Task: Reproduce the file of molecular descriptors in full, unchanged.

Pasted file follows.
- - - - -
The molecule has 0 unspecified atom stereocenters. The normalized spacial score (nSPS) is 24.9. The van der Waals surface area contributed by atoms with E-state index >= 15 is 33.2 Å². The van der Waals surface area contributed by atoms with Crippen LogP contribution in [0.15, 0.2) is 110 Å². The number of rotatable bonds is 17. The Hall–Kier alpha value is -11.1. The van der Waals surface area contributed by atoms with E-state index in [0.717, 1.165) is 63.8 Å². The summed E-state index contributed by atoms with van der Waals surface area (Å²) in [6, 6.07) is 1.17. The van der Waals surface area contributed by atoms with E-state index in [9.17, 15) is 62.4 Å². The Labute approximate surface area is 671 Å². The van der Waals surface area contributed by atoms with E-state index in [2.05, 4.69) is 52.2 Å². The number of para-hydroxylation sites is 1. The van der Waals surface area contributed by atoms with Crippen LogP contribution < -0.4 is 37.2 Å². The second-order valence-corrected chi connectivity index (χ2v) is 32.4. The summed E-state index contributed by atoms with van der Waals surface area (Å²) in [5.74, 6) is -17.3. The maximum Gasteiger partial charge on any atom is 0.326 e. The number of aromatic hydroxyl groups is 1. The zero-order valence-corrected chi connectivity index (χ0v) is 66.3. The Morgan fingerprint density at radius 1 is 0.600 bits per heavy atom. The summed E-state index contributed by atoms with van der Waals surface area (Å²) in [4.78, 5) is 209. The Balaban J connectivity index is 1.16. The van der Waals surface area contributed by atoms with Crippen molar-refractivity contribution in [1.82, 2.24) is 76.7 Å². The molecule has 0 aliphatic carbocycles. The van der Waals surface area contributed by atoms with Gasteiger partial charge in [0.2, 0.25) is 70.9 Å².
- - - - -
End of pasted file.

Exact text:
The molecule has 0 unspecified atom stereocenters. The normalized spacial score (nSPS) is 24.9. The van der Waals surface area contributed by atoms with E-state index >= 15 is 33.2 Å². The van der Waals surface area contributed by atoms with Crippen LogP contribution in [0.15, 0.2) is 110 Å². The number of rotatable bonds is 17. The Hall–Kier alpha value is -11.1. The van der Waals surface area contributed by atoms with E-state index in [0.717, 1.165) is 63.8 Å². The summed E-state index contributed by atoms with van der Waals surface area (Å²) in [6, 6.07) is 1.17. The van der Waals surface area contributed by atoms with E-state index in [9.17, 15) is 62.4 Å². The Labute approximate surface area is 671 Å². The van der Waals surface area contributed by atoms with E-state index in [2.05, 4.69) is 52.2 Å². The number of para-hydroxylation sites is 1. The van der Waals surface area contributed by atoms with Crippen LogP contribution < -0.4 is 37.2 Å². The second-order valence-corrected chi connectivity index (χ2v) is 32.4. The summed E-state index contributed by atoms with van der Waals surface area (Å²) in [5.74, 6) is -17.3. The maximum Gasteiger partial charge on any atom is 0.326 e. The number of aromatic hydroxyl groups is 1. The zero-order valence-corrected chi connectivity index (χ0v) is 66.3. The Morgan fingerprint density at radius 1 is 0.600 bits per heavy atom. The summed E-state index contributed by atoms with van der Waals surface area (Å²) in [4.78, 5) is 209. The Balaban J connectivity index is 1.16. The van der Waals surface area contributed by atoms with Crippen molar-refractivity contribution in [1.82, 2.24) is 76.7 Å². The molecule has 0 aliphatic carbocycles. The van der Waals surface area contributed by atoms with Gasteiger partial charge in [0.2, 0.25) is 70.9 Å².